Climate change hits UK sea life- report

Climate change is seriously disturbing the natural balance of the marine environment off UK shores, damaging the biodiversity and commercial productivity of the seas, a Government report has found.

Higher sea surface temperatures are driving plankton, fish and seabirds northwards, and although the exact effects on the marine eco-system as a whole are not known the changes are already affecting the entire marine area around the UK. The damage is expected to get worse with time, the report said.

Climate Change Minister, Ian Pearson, said: “Climate change is the biggest environmental issue the world faces, on land and at sea. Our seas play a vital role in shaping and regulating our climate and have a tremendous bearing on our future wellbeing.

“Rising sea temperatures, ocean acidification and melting polar ice are not just predictions, they are happening now.

“This Report Card contains some disturbing facts, showing that climate change is already having a noticeable impact on marine species from plankton to seabirds.”

More research into how the complex web of species in the marine eco-system will be affected by changes to particular plants or animals is needed, the minister said:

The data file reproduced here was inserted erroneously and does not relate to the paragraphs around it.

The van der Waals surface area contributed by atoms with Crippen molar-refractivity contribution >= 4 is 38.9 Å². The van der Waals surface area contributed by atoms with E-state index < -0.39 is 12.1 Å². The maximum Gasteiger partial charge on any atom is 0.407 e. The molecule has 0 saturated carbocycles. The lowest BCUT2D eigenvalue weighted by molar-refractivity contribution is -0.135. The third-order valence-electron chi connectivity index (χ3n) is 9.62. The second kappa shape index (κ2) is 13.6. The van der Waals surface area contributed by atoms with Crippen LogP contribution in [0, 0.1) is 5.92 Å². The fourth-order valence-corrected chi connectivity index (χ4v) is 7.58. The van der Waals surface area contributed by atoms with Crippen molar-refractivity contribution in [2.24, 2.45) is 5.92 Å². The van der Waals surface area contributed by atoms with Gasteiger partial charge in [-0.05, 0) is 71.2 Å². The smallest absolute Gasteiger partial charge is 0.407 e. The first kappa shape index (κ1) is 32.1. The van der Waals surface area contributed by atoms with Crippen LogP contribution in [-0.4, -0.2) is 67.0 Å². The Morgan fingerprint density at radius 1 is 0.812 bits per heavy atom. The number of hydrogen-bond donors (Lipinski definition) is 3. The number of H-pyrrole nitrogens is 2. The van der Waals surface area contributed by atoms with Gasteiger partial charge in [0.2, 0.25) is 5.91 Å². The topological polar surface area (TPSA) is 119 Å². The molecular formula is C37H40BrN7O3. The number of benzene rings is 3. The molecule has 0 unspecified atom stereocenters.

“There is a lot we still do not understand about the impact climate change will have on our oceans, but the Report Card gives us at a glance the latest scientific knowledge which will improve our understanding and our capacity to act.”

Even where measurement methods are well developed, such as in pollution monitoring, these were not designed to function in a warming world and need to be adapted to detect the impacts of climate change, said the report, which was produced by the Marine Climate Change Impacts Partnership – a coalition of academics, NGOs and Government actors.

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Goska Romanowicz

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